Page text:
“Christmas present”: U.S. senate votes $631 bn military budget

Dec 23, 2012 12:00 AM

by Valentin Zorin

The US Senate has unanimously approved a $631 bn defense budget for 2013. The draft budget has evoked no objections from the White House. As he ran for president four years ago, Barack Obama promised to cut defense programs and put an end to the arms race which drained the US economy.
The Obama administration has failed to stabilize the economy.

The country’s state debt is growing at a fast rate. And judging by the newly approved 2013 budget, Washington has no intention of ending the arms race. At present, the US military expenditure exceeds combined military spending of all other countries.

Experts attribute the current difficulties experienced by the US economy to the fact that it cracked under the burden of military spending, which proved too heavy for it, if not outright intolerable. According to the US Treasury Department, the unprecedented $17 trillion debt will increase to $19 trillion in the foreseeable future and exceed 100% of the country’s current GDP. On top of that, Boston University Professor Laurence Kotlikoff has established that the US budget deficit is larger than that officially reported, amounting to a whopping $200 trillion.

Trillions of dollars of state debt that are ruining the American economy did not come out of nowhere. The war in Iraq which was unleashed by the Bush administration cost US taxpayers $3 trillion, another half a trillion dollars have been spent on the military operation in Afghanistan, also started by the Republican government. An end to this spending is nowhere in sight. The Republican majority in the US Congress is pushing for so-called “nuclear modernization” which envisages the creation of 80 new types of nuclear warheads. Even though Congressmen keep mum on the cost of the program, it’s clear that it will require billions of dollars.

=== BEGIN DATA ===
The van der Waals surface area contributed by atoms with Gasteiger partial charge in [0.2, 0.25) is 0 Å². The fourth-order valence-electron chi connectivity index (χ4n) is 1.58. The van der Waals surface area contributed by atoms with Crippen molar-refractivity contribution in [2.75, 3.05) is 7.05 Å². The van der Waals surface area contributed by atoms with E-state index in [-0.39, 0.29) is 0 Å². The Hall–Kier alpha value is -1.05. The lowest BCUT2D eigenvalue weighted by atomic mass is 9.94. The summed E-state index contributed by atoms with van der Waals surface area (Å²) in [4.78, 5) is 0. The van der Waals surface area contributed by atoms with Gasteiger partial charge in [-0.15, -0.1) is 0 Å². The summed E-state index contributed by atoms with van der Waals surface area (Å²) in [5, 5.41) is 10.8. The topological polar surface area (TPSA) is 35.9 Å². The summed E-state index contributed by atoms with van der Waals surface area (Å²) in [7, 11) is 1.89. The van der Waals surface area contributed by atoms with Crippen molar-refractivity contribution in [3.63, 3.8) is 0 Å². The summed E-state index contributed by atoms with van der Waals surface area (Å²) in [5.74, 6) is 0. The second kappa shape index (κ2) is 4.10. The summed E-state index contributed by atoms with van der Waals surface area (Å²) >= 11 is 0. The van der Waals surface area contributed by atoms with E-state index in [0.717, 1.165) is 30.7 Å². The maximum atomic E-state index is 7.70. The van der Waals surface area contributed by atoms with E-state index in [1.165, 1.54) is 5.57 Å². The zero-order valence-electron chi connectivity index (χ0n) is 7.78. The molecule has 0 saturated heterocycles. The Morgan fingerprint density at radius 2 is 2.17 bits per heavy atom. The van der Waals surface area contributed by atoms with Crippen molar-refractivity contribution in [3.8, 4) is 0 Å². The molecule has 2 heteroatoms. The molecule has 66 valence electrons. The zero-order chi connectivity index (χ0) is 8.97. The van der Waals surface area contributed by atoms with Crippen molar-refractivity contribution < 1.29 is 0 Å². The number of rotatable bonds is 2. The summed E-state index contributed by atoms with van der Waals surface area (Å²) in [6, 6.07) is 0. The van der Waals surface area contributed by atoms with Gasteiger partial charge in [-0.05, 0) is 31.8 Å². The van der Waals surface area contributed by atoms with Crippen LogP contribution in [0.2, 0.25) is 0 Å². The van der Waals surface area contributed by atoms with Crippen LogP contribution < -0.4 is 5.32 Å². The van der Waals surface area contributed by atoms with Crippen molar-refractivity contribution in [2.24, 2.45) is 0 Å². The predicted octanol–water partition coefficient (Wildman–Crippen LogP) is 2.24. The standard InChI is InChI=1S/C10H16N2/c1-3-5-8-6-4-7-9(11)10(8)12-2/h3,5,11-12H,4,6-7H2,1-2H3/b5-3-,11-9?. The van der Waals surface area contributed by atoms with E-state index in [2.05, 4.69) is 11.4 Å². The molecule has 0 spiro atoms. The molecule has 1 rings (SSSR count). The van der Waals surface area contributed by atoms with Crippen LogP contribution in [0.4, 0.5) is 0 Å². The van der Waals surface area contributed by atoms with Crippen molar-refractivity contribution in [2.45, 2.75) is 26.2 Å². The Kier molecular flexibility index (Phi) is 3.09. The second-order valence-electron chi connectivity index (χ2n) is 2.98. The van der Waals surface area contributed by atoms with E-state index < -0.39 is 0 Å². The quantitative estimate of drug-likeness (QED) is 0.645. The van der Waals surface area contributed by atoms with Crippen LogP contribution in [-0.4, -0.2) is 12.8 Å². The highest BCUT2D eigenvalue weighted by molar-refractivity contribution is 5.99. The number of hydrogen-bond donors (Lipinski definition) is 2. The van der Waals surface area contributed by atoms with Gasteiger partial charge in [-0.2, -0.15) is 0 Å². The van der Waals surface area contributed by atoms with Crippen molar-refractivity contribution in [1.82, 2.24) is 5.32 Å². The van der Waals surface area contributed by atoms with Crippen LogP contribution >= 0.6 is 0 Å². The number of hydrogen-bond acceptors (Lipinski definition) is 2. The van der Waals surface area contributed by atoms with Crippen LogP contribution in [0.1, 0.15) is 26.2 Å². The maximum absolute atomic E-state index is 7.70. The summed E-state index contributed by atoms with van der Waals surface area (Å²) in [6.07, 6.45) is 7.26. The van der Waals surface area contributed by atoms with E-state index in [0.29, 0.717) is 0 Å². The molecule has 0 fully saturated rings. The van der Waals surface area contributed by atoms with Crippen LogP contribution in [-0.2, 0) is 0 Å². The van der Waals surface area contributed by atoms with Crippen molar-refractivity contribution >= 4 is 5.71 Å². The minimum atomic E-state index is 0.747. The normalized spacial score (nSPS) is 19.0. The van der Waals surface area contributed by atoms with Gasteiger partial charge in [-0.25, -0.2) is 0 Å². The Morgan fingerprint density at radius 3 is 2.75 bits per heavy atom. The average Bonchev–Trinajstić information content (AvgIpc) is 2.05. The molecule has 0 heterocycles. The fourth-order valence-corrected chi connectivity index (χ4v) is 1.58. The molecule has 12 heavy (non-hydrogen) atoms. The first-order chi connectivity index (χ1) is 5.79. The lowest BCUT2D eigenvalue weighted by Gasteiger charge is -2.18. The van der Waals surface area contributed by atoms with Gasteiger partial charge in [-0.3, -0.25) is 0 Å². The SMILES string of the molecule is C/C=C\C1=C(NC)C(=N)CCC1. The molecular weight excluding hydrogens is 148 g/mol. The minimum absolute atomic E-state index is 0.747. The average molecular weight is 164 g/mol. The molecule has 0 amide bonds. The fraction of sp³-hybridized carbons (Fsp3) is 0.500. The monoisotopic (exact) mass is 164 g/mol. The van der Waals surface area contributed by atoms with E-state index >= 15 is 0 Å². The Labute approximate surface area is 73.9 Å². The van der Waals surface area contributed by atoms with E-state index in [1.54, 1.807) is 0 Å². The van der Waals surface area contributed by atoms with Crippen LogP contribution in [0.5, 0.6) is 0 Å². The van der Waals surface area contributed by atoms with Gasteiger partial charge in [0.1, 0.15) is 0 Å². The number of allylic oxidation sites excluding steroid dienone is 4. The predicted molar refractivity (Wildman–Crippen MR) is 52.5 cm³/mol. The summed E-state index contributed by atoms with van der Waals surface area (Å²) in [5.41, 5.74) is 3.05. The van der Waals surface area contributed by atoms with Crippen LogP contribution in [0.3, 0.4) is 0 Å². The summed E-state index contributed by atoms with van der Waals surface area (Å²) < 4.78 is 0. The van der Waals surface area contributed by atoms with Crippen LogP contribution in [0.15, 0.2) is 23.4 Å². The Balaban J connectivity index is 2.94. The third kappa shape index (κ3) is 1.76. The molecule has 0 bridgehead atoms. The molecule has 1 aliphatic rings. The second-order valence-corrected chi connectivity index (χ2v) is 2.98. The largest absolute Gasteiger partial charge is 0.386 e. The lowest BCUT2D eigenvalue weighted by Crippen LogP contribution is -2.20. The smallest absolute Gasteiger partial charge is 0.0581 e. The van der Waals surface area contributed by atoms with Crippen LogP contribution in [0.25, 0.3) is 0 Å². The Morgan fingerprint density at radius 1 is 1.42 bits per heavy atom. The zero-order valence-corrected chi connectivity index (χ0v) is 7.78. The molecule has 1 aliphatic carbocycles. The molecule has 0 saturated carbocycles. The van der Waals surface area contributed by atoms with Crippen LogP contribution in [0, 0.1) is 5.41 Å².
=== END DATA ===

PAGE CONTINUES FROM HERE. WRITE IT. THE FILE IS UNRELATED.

It’s the fifth US administration that has set its mind on promoting a missile defense program, despite the failures and costs associated with it. In accordance with the most modest estimates, more than $2 trillion have already been invested in the program and hundreds of billions will still be needed to pursue it.

The hefty sums channeled for financing military programs lead to a further increase in the US state debt. Unlike abortive missile tests, they don’t dissolve in the boundless expanses of outer space but land on specific accounts of specific individuals. These individuals are Pentagon clients and are part of military-industrial concerns, or what President Eisenhower described as the “military-industrial complex”.

The military-industrial complex has turned the arms race into an endless source of profit for weapons manufacturers and dictates policies to those in power. All hopes and election pledges on the part of aspiring politicians drown in this striving for profit which gains the upper hand, defying people’s interests and the requirements of common sense.

Ordinary Americans have to pay for it. According to an official report of the US Census Bureau, 15% of the population live below the poverty line. The position of other people whose lives are far from easy as well is not disclosed.

The generous present – the 2013 military budget – is not for them.

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